Not until the IV needle slid into my vein did I realize my life was in danger. Less than 30 minutes prior, I had failed a procedure called the cardiopulmonary exercise test (CPET) in a pulmonary testing lab. The woman administering the test said I was in eminent danger of having a heart attack because of a highly suspect EKG. This test, done by attaching small electrode patches to the skin of your chest and arms, checks for signs of heart disease. Soon, she whisked me via wheelchair to the emergency room for my first hospitalization as an adult.
While tests done in the emergency room showed I did not have a heart attack, something was definitely wrong with me. From the emergency room, I was admitted as a “guest” to a cardiac ward of a New York City hospital for the next nine days.
A hospital can be one of the most frightening and intimidating places in society. Your health and your life are in the hands of mostly strangers. Yes, a hospital is full of trained professionals. But for your sanity and comfort, you should know how to communicate with your providers, understand how they are trying to help you, and know what to say when you feel your treatment could be better.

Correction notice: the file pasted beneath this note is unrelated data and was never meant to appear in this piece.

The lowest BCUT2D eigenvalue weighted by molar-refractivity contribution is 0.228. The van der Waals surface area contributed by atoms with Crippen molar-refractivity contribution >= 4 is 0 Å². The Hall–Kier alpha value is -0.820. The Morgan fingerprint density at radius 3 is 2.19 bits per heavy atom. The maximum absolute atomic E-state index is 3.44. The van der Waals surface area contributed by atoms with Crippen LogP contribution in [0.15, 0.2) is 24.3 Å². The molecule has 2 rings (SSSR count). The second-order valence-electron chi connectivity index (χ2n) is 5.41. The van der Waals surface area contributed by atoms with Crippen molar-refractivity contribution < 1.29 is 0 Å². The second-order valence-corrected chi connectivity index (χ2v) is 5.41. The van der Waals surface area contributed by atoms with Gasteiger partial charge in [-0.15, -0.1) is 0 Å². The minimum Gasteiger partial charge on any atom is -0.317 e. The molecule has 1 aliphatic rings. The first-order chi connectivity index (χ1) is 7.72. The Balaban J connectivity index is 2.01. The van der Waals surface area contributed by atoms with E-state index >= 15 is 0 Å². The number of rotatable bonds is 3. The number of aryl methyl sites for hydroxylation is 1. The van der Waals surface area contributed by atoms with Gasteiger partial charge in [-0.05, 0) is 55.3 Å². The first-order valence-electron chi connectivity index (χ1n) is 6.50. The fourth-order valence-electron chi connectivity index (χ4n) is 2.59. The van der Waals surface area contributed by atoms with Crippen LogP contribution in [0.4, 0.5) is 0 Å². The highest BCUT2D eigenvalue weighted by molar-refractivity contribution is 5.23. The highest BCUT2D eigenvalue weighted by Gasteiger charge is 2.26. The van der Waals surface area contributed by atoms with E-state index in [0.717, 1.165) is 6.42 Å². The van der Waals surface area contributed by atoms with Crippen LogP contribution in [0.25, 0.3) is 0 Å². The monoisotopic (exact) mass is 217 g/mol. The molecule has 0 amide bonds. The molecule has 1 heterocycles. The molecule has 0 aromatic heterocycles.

First, a little background is helpful. Going in for my hospital journey, two things were in my favor: I was white, and I was male. In addition, I have been a pharmacist for 25 years, and I am currently going to school at Columbia University for my Master of Public Health (M.P.H.) degree. Also, I have been fortunate to spend time in hospitals doing clinical work and spending time with patients in the United States, Africa, and the Caribbean. Yet nothing prepared me for wearing the gown, being tethered to an IV, being a human pin cushion, and having to depend on others to advocate for me.
Lying on the gurney in the emergency room was quite different from my experience working in emergency rooms. People moved fast, there was little time for introductions, and the staff had to make life-or-death decisions. When a doctor comes with three or four people trailing behind like a mother and her ducklings, the doctor in front is the attending, a person who completed a residency or training in a specialty and practices medicine in the clinic or hospital. Residents are doctors in final stages of their training. Your advantage in this situation is you have many people watching someone take care of you under the eyes of an accredited physician. At the same time, if you feel uncomfortable with the resident, you can ask the attending to take care of you. If they say no, ask for the attending’s name. Asking for someone’s name personalizes a non-personal situation, and you may receive better care.
After I was stabilized with medication, I left the emergency room. When you go from one department to another, also known as transfer, mistakes can be made. Ask to make sure all your personal items are on the gurney. And by all means, be nice to the transport attendant wheeling you around. Their jobs are difficult, and “please” and “thank you” go a long way with them. Ask them to make sure your blanket is tucked under your feet, so people do not see your privates and your IV tube is not tangled.